OTTAWA — Diversity Minister Ahmed Hussen says the government is preparing to press ahead with a law to combat racial and religious hatred, including online hate.
In an interview, the minister condemned the flying of Nazi and confederate flags by protesters outside Parliament, saying they have no place in Canadian society.
He says the government is poised to reintroduce a previous bill, which died when the election was called, though critics claim measures to curb hate speech could hamper freedom of speech or be difficult to enforce.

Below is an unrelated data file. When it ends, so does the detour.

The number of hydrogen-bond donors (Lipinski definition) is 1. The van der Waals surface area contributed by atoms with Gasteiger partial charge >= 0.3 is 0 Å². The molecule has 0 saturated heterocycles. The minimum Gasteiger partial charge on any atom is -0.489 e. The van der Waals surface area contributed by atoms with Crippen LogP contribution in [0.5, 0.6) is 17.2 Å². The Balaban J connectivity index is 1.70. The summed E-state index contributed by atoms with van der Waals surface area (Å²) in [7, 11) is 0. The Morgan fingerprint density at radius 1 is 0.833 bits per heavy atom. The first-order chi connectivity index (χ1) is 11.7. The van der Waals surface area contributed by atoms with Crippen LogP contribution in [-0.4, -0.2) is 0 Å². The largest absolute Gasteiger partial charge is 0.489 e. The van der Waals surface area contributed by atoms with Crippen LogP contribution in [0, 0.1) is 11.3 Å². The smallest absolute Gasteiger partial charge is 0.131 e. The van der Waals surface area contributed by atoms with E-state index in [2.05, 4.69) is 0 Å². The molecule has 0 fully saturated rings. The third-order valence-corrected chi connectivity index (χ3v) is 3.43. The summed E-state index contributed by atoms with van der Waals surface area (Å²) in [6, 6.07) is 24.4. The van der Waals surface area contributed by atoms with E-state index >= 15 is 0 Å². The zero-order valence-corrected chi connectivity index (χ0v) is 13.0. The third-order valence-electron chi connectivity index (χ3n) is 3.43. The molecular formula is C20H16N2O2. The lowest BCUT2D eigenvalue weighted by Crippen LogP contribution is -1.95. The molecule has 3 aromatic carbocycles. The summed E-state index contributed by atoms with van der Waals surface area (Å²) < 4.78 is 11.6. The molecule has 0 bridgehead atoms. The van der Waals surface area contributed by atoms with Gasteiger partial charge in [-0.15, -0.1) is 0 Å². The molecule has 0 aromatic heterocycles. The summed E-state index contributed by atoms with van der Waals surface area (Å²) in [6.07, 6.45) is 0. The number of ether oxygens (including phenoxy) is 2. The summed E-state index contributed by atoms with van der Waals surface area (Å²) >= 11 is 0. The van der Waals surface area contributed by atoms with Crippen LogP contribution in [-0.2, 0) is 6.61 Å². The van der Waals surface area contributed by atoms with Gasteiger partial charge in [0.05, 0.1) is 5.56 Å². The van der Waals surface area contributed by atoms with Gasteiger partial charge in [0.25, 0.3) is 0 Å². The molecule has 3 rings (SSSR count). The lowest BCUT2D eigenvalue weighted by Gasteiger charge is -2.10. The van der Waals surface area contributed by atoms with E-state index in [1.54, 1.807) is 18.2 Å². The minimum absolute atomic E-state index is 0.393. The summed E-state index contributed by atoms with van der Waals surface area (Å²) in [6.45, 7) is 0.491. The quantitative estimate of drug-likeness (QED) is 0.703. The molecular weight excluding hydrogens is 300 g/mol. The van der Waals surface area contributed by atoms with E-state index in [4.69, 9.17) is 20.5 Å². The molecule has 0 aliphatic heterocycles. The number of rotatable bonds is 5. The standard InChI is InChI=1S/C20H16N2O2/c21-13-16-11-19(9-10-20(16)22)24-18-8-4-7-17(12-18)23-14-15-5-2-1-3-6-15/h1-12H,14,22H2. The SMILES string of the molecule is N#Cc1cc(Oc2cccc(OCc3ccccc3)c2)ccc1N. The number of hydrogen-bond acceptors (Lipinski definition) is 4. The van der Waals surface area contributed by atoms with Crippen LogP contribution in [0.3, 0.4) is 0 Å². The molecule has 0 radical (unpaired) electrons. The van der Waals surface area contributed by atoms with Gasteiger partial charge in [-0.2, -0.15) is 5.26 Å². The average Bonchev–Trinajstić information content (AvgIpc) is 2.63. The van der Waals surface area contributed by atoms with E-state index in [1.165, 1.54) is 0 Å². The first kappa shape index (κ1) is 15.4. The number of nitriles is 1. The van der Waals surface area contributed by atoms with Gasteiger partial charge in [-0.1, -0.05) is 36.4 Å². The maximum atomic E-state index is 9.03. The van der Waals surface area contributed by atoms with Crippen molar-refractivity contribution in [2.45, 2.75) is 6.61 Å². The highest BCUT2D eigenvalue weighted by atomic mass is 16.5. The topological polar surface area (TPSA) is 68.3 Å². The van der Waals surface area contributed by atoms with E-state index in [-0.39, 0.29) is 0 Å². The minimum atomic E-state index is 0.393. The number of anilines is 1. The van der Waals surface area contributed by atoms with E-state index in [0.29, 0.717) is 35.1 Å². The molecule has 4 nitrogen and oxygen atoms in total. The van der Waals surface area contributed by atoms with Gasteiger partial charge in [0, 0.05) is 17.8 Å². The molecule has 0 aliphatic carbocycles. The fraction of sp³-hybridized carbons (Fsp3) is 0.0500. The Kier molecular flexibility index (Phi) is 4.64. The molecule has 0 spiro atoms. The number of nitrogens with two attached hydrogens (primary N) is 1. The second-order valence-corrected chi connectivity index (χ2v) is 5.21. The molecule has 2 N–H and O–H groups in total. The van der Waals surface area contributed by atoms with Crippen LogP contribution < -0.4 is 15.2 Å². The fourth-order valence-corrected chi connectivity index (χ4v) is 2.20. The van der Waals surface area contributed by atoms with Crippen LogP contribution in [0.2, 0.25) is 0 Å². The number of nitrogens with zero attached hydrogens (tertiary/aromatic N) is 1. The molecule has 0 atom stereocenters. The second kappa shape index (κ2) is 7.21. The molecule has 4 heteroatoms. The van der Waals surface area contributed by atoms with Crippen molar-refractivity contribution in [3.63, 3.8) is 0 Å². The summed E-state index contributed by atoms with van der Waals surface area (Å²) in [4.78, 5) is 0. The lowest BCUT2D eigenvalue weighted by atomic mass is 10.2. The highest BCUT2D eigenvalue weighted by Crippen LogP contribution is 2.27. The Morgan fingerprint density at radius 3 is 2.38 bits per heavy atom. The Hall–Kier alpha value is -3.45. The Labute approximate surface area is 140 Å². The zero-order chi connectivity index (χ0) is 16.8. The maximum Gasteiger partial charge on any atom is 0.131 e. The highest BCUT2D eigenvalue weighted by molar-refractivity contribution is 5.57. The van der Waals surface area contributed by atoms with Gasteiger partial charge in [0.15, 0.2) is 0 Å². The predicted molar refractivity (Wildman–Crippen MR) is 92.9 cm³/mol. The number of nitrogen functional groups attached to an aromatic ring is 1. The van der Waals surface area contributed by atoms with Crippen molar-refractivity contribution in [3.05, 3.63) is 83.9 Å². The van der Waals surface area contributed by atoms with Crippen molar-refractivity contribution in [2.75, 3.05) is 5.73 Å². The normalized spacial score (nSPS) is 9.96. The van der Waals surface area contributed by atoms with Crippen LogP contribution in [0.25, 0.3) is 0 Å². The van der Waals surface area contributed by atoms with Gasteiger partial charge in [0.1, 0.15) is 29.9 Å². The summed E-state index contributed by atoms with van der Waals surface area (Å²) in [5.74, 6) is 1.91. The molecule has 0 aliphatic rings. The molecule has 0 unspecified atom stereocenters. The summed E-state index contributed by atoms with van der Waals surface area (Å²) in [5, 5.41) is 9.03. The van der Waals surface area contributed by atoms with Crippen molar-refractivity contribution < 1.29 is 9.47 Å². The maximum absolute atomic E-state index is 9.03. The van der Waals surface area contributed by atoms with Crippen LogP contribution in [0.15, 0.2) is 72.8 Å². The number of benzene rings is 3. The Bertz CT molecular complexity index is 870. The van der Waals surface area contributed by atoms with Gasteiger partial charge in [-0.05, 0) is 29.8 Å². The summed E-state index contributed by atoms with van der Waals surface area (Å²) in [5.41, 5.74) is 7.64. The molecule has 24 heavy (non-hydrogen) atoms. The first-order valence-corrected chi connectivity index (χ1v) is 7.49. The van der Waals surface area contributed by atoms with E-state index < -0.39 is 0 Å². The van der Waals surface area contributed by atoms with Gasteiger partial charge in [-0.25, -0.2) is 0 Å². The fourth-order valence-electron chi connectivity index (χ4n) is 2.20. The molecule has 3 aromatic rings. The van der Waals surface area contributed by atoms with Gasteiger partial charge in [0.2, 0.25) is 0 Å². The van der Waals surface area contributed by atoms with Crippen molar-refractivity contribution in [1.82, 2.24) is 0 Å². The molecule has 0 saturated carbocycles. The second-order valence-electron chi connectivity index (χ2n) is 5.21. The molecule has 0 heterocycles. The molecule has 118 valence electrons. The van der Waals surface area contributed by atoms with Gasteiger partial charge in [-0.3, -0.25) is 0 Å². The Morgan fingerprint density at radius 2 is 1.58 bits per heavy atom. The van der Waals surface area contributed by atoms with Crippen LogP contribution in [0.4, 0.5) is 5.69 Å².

But Hussen says too many people in Canada are victimized by hate crimes and hate speech and more needs to be done to protect them both offline and online.
He says the government must tackle head on the upsurge in antisemitism, anti-Asian hatred, Islamophobia and racism toward Black people.
The minister also said funds would be available to help victims of racism through a victims-of-hate support fund.
It would provide financial help and other supports to victims of hate-motivated violence, including covering uninsured costs of damage to property or medical supplies.
This report by The Canadian Press was first published Feb. 4, 2022.
The Canadian Press